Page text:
I read Slaughterhouse Five last year and loved it. I think Vonnegut’s a genius, and I was super excited about this one. But somehow it never came together for me. Although I feel like I missed a lot, which I’m going to blame squarely on myself rather than the author. I would love to study Vonnegut in a literature class so I feel like I’m getting more out of his books (although I suspect Vonnegut would laugh at me for that).
Here’s the basic plot, as well as I can describe it: narrator John is researching the father of the atomic bomb right after World War II, Felix Hoenikker (who is fictional but based on actual scientists). His fate becomes intertwined with that of Hoenikker’s children, Newton, Frank, and Angela, when he travels to San Lorenzo, a fictional small island in the Caribbean. Frank, who disappeared from home years ago, is now the assistant to the dictator of San Lorenzo, who threatens to impale anyone who misbehaves on a giant hook.
Oh, and one more thing: Dr. Hoenikker’s three children are carrying around their father’s greatest invention, ice-nine, which increases the freezing point of water and could turn the entire planet into ice.
If you’re a Vonnegut fan, the oddness of this story won’t surprise you. You also won’t be surprised that this book is really about the conflicts between science and religion. Dr. Hoenikker lives an unhappy life even though his bomb won the war and made him a hero. His children hate science and what their father represents. The title of the book refers to a Cat’s Cradle that Dr. Hoenikker makes with string for his young son Newton on the day the bomb was dropped. Newton sees his father as scary and spends his life wondering how some criss-crossed string can be described as a cat or a cradle, when clearly it looks like neither.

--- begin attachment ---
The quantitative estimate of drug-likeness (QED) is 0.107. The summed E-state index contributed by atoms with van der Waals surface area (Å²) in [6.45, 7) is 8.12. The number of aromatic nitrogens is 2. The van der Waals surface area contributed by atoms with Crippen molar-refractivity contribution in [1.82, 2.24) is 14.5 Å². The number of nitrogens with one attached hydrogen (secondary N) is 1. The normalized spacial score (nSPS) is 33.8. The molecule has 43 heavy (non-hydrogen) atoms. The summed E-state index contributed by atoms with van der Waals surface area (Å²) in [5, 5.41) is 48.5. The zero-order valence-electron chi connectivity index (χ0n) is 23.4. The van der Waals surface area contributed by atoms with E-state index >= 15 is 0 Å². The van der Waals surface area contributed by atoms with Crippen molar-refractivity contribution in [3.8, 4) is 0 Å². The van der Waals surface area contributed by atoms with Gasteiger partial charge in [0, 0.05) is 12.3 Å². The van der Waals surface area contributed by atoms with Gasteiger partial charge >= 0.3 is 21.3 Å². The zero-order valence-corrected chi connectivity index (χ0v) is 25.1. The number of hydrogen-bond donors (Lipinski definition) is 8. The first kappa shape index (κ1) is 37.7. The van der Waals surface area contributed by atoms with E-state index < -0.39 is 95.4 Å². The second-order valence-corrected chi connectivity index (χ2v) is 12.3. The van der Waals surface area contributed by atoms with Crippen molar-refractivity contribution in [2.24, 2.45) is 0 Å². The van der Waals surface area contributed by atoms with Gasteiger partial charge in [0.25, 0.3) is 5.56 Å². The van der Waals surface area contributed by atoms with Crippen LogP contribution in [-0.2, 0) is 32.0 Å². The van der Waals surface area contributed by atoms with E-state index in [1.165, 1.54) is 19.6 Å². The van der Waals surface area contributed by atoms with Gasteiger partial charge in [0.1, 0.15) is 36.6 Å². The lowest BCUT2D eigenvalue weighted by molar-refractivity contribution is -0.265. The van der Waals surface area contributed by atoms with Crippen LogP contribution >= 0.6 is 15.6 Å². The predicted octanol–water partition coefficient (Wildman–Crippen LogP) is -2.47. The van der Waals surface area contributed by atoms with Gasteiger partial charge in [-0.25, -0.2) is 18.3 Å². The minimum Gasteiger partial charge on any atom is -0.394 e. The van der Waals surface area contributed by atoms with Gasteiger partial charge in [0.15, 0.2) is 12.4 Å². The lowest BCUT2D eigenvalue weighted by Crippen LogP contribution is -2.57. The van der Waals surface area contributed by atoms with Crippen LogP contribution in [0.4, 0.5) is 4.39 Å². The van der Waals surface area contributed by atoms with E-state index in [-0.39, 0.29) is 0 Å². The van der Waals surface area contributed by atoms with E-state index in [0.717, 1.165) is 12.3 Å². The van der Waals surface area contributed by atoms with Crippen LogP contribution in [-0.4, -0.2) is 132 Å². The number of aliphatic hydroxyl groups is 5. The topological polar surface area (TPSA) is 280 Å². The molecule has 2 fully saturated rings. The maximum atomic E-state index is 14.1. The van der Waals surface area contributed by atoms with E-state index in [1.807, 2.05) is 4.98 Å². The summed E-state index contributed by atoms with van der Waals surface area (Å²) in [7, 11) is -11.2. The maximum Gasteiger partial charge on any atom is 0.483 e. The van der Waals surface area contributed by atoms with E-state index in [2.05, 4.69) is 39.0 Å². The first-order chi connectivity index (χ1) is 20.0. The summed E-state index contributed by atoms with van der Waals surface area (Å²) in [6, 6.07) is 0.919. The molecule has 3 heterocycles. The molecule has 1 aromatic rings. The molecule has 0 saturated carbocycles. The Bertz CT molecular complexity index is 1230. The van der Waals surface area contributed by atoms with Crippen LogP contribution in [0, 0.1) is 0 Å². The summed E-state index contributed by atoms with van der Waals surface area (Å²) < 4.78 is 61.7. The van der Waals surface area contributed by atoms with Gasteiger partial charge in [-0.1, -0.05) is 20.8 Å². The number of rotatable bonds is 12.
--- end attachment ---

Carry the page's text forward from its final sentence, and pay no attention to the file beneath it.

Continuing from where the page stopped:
Here’s how it starts:
When I was a much younger man, I began to collect material for a book to be called The Day the World Ended.
The book was to be factual.
The book was to be an account of what important Americans had done on the day when the first atomic bomb was dropped on Hiroshima, Japan.
It was to be a Christian book. I was a Christian then.
I am a Bokononist now.
I would have been a Bokononist then, if there had been anyone to teach me the bittersweet lies of Bokonon.
No one points out the ridiculous quite like Vonnegut. He also makes up (and makes fun of) an entire religion, Bokonon. John finds a book in San Lorenzo that describes Bokononism, which says that everything, including the religion itself, is a lie, we are bound together by fate, and the greatest intimacy is achieved by two people touching the soles of their feet together. John tells us this about a woman who thinks she has God all figured out: “She was a fool, and so am I, and so is anyone who thinks he sees what God is Doing [writes Bokonon].”
The book was nominated for a Hugo Award in 1964, and of course, its ideas about nuclear weapons and biological destruction would have been very relevant at the time. Although as I think about it, those views are just as relevant today.
I have to admire Vonnegut’s amazing creativity and satire, and yet this book wore thin pretty quickly. I can’t really explain why – I know I haven’t been on my best reading game lately. If you’re a Vonnegut fan, what did you think of this one?
This book counts towards my Classics Club and To Be Read Pile Challenges.